Protests over the death of George Floyd have entered their sixth day in the United States, with support swelling around the world for those peacefully yet powerfully demanding justice and change.
Such movements permeate every walk of life; it is impossible not to be outraged by the footage of Floyd begging for breath regardless of your race, religion or beliefs.
As Will Smith says: "Racism is not getting worse, it is getting filmed."
Support from the world of sport has been growing in the wake of the latest incident of an unarmed black man dying while in police custody in America, yet more could still be done.
Lewis Hamilton challenged as much, claiming that he "stands alone" among his Formula 1 colleagues in a "white-dominated sport".
Hamilton's rallying cry has had the desired effect, then, but it should not have been needed to force some of the most high-profile sports stars into action.
Of course, the level of that action depends on the individual themselves - no-one can or should expect some of the most famous faces on the planet to go out and join a protest, for example - but in the age of social media a simple post can help to spread a message of literally life-and-death importance.
The power of those platforms - Instagram, Twitter, Facebook etc - should not be downplayed and are arguably now the pre-eminent avenues from which to garner support for something you believe in.
Plenty will argue about the negatives of such platforms, but they can also be used as a supremely effective vehicle for good.
Cristiano Ronaldo, for example, is the most followed person on Instagram with 221 million - only four countries in the world have a higher population than Ronaldo has followers.
It is a staggering number of people to be able to reach with one click of a button; to put it into context, the most widely distributed English newspaper reaches fewer than 1.5 million people per day.
Never in the history of mankind has one person had the ability to reach so many people at the touch of a button, and yet Ronaldo's Instagram is conspicuously lacking any show of support for George Floyd.
Instead, since the video of Floyd's arrest went viral, Ronaldo has uploaded a picture of a new hairstyle, a family bike ride and him scoring a goal in training - posts which have attracted more than 250,000 comments and 27.5 million likes.
Most of the world is already talking about George Floyd's death, but the movement would gain even more traction and momentum if those 250,000 comments were talking about it too, or if those 27.5 million likes were showing their support and then echoing the comments to help that backing grow exponentially.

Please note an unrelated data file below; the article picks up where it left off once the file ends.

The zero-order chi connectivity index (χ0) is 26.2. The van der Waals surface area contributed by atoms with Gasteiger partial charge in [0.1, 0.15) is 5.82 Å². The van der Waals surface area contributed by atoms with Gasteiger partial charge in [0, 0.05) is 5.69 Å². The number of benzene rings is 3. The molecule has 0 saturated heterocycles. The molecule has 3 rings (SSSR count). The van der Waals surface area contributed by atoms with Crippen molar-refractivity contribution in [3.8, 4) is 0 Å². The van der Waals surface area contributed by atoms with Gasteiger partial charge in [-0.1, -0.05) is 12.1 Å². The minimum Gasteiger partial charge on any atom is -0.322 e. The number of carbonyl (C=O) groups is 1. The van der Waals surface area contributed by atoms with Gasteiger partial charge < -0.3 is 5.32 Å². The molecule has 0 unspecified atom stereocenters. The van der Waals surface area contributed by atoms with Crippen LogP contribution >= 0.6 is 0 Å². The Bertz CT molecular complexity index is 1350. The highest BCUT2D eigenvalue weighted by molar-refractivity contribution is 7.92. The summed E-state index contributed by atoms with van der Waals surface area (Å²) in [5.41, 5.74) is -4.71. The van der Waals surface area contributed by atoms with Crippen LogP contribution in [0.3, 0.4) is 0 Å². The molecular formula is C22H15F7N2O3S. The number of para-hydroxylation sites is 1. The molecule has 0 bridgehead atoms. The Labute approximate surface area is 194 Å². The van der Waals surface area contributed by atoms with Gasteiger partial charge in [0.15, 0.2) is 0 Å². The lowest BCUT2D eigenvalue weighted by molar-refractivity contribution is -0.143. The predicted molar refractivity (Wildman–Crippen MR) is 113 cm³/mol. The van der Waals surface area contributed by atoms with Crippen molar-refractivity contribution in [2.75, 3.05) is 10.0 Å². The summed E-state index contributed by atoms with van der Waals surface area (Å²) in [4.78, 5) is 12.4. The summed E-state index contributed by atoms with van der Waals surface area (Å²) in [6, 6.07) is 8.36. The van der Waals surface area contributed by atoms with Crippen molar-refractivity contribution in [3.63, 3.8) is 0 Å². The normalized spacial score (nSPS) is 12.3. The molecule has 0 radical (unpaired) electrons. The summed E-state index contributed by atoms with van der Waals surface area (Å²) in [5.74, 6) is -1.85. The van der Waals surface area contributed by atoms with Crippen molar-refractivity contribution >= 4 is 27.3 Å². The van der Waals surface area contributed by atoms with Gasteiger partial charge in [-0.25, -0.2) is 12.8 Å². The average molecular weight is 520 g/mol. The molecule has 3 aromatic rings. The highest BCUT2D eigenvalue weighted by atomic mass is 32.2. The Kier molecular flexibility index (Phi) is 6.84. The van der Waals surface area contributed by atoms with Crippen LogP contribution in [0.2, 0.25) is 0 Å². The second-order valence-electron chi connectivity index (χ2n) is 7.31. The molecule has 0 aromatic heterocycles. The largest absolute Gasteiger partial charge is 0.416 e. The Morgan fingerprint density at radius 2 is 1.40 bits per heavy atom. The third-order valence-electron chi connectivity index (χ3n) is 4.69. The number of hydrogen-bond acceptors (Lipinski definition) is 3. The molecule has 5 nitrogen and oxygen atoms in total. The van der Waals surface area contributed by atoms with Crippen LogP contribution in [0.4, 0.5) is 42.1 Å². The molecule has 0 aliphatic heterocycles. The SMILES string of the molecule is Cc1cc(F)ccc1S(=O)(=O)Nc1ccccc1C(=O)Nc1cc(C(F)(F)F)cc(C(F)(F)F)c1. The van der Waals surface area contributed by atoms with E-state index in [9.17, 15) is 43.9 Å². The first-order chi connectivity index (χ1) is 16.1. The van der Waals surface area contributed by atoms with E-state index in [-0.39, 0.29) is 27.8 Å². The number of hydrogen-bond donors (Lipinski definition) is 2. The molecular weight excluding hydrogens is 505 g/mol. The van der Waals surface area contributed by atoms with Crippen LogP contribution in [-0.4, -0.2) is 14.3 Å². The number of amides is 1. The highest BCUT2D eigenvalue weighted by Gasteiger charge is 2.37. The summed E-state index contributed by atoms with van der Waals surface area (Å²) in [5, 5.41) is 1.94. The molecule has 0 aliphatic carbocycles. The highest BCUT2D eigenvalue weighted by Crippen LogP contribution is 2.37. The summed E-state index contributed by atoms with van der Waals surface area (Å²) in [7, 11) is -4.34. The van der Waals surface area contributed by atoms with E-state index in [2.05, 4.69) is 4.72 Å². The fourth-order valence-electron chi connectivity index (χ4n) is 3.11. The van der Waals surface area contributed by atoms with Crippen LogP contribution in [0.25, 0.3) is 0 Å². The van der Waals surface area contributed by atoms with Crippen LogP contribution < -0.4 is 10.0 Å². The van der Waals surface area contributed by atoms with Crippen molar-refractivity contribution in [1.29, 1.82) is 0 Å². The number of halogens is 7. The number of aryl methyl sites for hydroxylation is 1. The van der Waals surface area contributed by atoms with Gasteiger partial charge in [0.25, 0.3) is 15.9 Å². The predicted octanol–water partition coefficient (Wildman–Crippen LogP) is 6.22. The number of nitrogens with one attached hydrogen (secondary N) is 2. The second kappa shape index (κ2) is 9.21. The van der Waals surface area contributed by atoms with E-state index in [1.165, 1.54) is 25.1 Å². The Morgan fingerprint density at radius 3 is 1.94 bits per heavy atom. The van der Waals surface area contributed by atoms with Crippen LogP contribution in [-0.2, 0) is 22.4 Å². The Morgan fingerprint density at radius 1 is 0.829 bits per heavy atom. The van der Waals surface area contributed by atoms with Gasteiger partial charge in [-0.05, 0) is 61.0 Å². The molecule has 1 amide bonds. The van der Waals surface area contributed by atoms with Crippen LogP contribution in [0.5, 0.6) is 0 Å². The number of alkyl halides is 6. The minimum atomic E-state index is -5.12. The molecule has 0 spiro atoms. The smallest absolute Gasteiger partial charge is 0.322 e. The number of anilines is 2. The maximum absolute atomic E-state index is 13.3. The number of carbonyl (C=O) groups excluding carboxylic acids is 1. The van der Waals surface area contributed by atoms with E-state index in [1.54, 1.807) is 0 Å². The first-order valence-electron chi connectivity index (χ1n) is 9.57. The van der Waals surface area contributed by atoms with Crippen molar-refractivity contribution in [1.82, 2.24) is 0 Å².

Of course, Ronaldo is only one example and it would be unfair to single him out for sole blame - other sports stars amongst the most followed on Instagram have been similarly quiet, including Lionel Messi and Neymar.
The reasons behind the social media silence on such a burning issue must be questioned.
It is likely that such high-profile stars have made a decision not to speak out on political matters, although the Black Lives Matter movement is more to do with basic civil rights than politics, even if the two are inevitably entwined.
Certain circumstances demand involvement, though; few would doubt that Ronaldo, Messi, Neymar et al find the Floyd footage as abhorrent as the rest of us, but their lack of action over it is alarming and begs the question - why not show their support?
Sporting icons such as Muhammad Ali are not only revered for their physical skills and abilities, but also for standing up for what they believe in and never being shy about speaking out.
There were also protests in the Bundesliga over the weekend, with Marcus Thuram of Borussia Monchengladbach and Borussia Dortmund duo Jadon Sancho and Achraf Hakimi showing their support after scoring goals.
And yet, just as Hamilton called for louder voices to emanate from the mostly-white F1 community, there needs to be a demand for the most influential and inspirational white figures in sport as a whole to join the movement.
Just as race played no part in the sense of injustice and outrage surrounding the death of George Floyd, nor should it play any part in determining who stands up to demand change and justice.
In that sense, sport's biggest names - Ronaldo, Messi and many more - have a huge role to play, and it is one they have neglected so far.